Love of the Writing Craft

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Love of the Craft Q & A

Publishers Who Will Republish Books

Navigating Print on Demand (POD) and Self-Publishing Services

By Writing Coach David Duggins | Posted April 7, 2007 | Updated July 25, 2019

Q: I am wondering if there are any publishers or agents who become involved in republishing books? I wrote a children's book 12 years ago, and I want to republish it, making changes to the cover and title, so that it is more marketable.

A: Several major Print-On-Demand (POD) publishers — iUniverse, and Author House are three — have programs that allow authors of previously published books to launch reprints of their titles. If you're not familiar with POD and how it works, check out for the single most exhaustive article on this subject I've ever come across. is the website of the Science Fiction Writers of America, but even if you're not a genre writer, you'll find plenty to sink your teeth into there.

The traditional way of looking at POD or self-publishing is this: the advantage is creative control; the disadvantage is a lack of professional credibility and limited access to traditional publishing outlets (i.e. bookstores) due to cost and return restrictions. The article linked above details what that's all about.

The traditional philosophy — backed up by literally dozens of published authors I've queried after flirting with the idea of doing it myself — is that using one of these services is not recommended if you're serious about a writing career. At best, a self-published book will not be considered a professional credit. At worst, it's career suicide — if you're self-publishing, it must be because you're not good enough to be published in the commercial press.

The websites of self-publishing services are sad testament to this. Some allow you to view book covers, which are often terrible. Some allow you to read the first chapters of the books they've published. These are often worse than terrible. These companies exist to make a profit. They don't edit (or charge extra if they do). They simply publish whoever pays.

That said, I still feel there are legitimate reasons to self-publish, and I am still considering it as a possibility for my own novel — although my intention is to choose my own printer, cover art, design and layout, which is not the same as using a service like iUniverse. True self-publishing means you oversee every aspect of the book's publication yourself. If your intention is to have input into things like cover design, this is your best option. Even POD publishers offer limited options when it comes to cover artwork. But if you intend to do everything yourself, keep in mind that you will have to wear many hats and switch them at will: for ten months, you may be a full-time writer, but for the following fourteen, you will be a designer, copyeditor, typesetter, publishing house and distribution outlet. If you are not interested in any one of those things, the process will bog down and become excruciating while you attempt to discharge those tasks you hate doing (for me it's copy editing — and you can bet I'll be farming that out).

Bottom line: if you decide to use a POD services, do your research and choose carefully.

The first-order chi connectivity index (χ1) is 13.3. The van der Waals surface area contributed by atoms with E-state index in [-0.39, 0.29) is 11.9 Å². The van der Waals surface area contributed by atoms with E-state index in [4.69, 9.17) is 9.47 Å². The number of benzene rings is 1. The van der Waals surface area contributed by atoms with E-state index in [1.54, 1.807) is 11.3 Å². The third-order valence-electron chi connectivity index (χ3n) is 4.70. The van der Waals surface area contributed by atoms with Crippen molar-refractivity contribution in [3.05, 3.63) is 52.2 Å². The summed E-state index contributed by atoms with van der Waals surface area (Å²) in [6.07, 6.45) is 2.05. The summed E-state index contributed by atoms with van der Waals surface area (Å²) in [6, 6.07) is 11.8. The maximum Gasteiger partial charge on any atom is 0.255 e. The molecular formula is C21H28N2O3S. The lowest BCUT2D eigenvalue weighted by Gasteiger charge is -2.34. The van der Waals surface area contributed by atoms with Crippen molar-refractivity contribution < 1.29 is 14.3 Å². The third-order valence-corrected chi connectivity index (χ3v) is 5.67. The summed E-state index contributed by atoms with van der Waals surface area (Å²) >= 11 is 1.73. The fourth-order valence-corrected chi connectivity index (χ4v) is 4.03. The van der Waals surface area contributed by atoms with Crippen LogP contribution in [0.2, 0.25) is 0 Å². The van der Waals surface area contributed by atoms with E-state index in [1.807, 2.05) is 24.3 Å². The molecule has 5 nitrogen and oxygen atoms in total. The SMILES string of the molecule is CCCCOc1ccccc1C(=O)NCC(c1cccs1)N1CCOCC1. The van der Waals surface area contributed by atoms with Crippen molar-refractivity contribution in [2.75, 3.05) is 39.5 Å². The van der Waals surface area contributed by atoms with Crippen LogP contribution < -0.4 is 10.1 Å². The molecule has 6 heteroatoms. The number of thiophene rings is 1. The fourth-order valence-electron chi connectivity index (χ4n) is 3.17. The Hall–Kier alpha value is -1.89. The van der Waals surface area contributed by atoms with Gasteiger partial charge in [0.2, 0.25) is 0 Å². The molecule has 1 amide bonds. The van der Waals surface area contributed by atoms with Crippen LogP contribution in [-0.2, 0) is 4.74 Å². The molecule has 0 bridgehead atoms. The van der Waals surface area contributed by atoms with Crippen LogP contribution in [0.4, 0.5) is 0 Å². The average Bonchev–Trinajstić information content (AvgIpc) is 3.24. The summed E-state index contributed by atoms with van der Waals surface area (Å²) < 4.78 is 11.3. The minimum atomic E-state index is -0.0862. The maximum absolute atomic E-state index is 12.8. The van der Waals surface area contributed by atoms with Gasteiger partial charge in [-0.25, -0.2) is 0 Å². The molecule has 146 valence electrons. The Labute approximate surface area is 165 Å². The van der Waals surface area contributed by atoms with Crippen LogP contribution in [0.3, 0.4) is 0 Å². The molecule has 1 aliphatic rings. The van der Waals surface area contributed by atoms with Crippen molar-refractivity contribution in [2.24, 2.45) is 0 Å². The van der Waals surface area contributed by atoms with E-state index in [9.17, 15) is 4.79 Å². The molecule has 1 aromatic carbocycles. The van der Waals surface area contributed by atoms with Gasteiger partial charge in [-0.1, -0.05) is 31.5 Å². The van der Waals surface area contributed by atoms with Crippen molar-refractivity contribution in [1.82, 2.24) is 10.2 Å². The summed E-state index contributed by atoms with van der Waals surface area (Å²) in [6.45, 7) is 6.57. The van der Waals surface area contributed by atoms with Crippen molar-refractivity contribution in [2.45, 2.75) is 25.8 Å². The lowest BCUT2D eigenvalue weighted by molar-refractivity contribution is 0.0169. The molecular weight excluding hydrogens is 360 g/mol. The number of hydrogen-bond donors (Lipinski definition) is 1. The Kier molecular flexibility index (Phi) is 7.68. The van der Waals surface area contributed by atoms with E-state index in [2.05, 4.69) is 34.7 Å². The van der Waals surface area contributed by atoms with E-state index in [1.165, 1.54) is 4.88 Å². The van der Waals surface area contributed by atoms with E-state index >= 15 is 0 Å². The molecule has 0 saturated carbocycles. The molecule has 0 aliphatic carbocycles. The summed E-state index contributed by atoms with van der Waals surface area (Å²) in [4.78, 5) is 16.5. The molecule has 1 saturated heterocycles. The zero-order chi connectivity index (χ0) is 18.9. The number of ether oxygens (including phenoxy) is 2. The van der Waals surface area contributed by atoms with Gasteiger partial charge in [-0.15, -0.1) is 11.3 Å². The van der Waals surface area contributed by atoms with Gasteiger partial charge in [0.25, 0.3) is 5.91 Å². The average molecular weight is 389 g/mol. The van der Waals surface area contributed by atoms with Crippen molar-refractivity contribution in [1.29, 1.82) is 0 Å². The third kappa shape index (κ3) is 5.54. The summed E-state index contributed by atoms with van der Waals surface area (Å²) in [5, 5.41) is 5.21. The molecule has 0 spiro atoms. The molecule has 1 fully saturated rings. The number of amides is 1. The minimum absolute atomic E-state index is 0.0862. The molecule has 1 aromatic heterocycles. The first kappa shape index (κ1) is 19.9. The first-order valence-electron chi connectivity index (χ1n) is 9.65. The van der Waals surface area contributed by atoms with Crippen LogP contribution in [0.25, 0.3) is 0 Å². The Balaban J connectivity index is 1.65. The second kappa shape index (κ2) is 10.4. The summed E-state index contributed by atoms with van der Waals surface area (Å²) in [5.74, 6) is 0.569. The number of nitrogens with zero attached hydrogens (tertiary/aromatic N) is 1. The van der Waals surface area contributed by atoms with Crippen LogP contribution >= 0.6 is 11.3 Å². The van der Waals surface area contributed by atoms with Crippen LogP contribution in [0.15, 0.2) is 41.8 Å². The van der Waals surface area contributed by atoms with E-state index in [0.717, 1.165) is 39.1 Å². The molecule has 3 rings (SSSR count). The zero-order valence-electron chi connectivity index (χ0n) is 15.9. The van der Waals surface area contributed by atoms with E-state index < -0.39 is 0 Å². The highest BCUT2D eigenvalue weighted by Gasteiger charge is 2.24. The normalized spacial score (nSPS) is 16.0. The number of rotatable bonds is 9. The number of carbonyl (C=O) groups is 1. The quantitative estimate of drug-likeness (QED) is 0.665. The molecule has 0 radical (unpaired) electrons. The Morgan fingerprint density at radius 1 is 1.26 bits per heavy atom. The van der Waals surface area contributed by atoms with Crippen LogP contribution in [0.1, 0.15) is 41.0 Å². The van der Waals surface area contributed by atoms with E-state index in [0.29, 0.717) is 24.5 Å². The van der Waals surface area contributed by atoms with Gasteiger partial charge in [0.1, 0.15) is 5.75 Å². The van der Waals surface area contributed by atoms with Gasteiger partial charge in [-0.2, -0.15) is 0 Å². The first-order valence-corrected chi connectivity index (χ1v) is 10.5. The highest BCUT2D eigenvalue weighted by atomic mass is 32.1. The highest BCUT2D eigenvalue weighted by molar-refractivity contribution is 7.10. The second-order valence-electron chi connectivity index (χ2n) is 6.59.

The other option is to shop your book to commercial publishers. You say the book was last published twelve years ago. I'm assuming all rights have reverted to you in the interim; if so, you could legitimately make any changes or updates to the manuscript you wished and shop it again. If you've already been published you know that process all too well.

The problem here is that you must of course fully disclose the book's past, which may or may not work in your favor — particularly as your book is a children's title, which historically have been known to have better "legs" (reprint potential) than any other genre. The real classics are timeless, and appeal to children as much now as they did when first written (any of the E.B. White's books, The Wind in the Willows, A Wrinkle in Time, Are You There, God? It's Me, Margaret).

If your children's book went out of print twelve years ago, you risk the stigma of perception — that if the book has been out of print this long, it's because children didn't respond to it. If they didn't then, they won't now. I'm not saying that's true, but editors might think it's true and pass without even looking at your manuscript. It's a possibility. Now that I've spent the last eight months being an editor myself, I can tell you that it doesn't take a lot to disqualify a manuscript — particularly if the slush pile is overflowing.

Your single best resource for market information is, the website extension of the venerable Writer's Market hardback book, updated and published every year. The only other book that might be considered more completist is Literary Market Place, or LMP. LMP is both more expensive and more difficult to find. Log in to and pay the twenty-five bucks for a year's subscription. It's updated weekly — sometimes daily — has articles, market tips, current market information and has a great customizable search engine. If you decide to go with a commercial publisher, you'll find suitable ones here.

This carefully orchestrated final paragraph allows me to segue nicely into a follow-up question: What are your favorite writing resources (books)?

©2007 David Duggins. All rights reserved.

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